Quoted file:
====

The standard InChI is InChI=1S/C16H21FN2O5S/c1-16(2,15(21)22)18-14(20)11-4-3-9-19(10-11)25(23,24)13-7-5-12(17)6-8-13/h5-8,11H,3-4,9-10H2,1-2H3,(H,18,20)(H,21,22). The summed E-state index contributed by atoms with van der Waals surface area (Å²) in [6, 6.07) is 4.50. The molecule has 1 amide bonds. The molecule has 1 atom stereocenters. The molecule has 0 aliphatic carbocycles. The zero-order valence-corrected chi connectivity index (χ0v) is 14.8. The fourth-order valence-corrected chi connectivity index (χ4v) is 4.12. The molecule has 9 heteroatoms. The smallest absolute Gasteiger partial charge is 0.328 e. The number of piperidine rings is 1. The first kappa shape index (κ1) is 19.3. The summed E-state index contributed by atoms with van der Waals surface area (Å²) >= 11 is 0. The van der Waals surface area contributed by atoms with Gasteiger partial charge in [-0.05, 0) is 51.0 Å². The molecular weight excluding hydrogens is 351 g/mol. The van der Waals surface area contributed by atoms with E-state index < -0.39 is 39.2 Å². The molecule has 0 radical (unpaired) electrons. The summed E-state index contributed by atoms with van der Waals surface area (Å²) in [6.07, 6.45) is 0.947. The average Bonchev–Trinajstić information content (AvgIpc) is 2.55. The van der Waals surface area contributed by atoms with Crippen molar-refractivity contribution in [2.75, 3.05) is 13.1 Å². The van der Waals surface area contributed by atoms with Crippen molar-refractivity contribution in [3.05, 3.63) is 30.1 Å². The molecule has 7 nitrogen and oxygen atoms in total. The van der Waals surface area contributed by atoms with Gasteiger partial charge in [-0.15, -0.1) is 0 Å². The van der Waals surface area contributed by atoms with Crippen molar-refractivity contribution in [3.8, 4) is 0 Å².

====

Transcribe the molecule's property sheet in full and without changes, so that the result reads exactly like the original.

The standard InChI is InChI=1S/C16H21FN2O5S/c1-16(2,15(21)22)18-14(20)11-4-3-9-19(10-11)25(23,24)13-7-5-12(17)6-8-13/h5-8,11H,3-4,9-10H2,1-2H3,(H,18,20)(H,21,22). The summed E-state index contributed by atoms with van der Waals surface area (Å²) in [6, 6.07) is 4.50. The molecule has 1 amide bonds. The molecule has 1 atom stereocenters. The molecule has 0 aliphatic carbocycles. The zero-order valence-corrected chi connectivity index (χ0v) is 14.8. The fourth-order valence-corrected chi connectivity index (χ4v) is 4.12. The molecule has 9 heteroatoms. The smallest absolute Gasteiger partial charge is 0.328 e. The number of piperidine rings is 1. The first kappa shape index (κ1) is 19.3. The summed E-state index contributed by atoms with van der Waals surface area (Å²) >= 11 is 0. The van der Waals surface area contributed by atoms with Gasteiger partial charge in [-0.05, 0) is 51.0 Å². The molecular weight excluding hydrogens is 351 g/mol. The van der Waals surface area contributed by atoms with E-state index < -0.39 is 39.2 Å². The molecule has 0 radical (unpaired) electrons. The summed E-state index contributed by atoms with van der Waals surface area (Å²) in [6.07, 6.45) is 0.947. The average Bonchev–Trinajstić information content (AvgIpc) is 2.55. The van der Waals surface area contributed by atoms with Crippen molar-refractivity contribution in [2.75, 3.05) is 13.1 Å². The van der Waals surface area contributed by atoms with Crippen molar-refractivity contribution in [3.05, 3.63) is 30.1 Å². The molecule has 7 nitrogen and oxygen atoms in total. The van der Waals surface area contributed by atoms with Gasteiger partial charge in [-0.15, -0.1) is 0 Å². The van der Waals surface area contributed by atoms with Crippen molar-refractivity contribution in [3.8, 4) is 0 Å².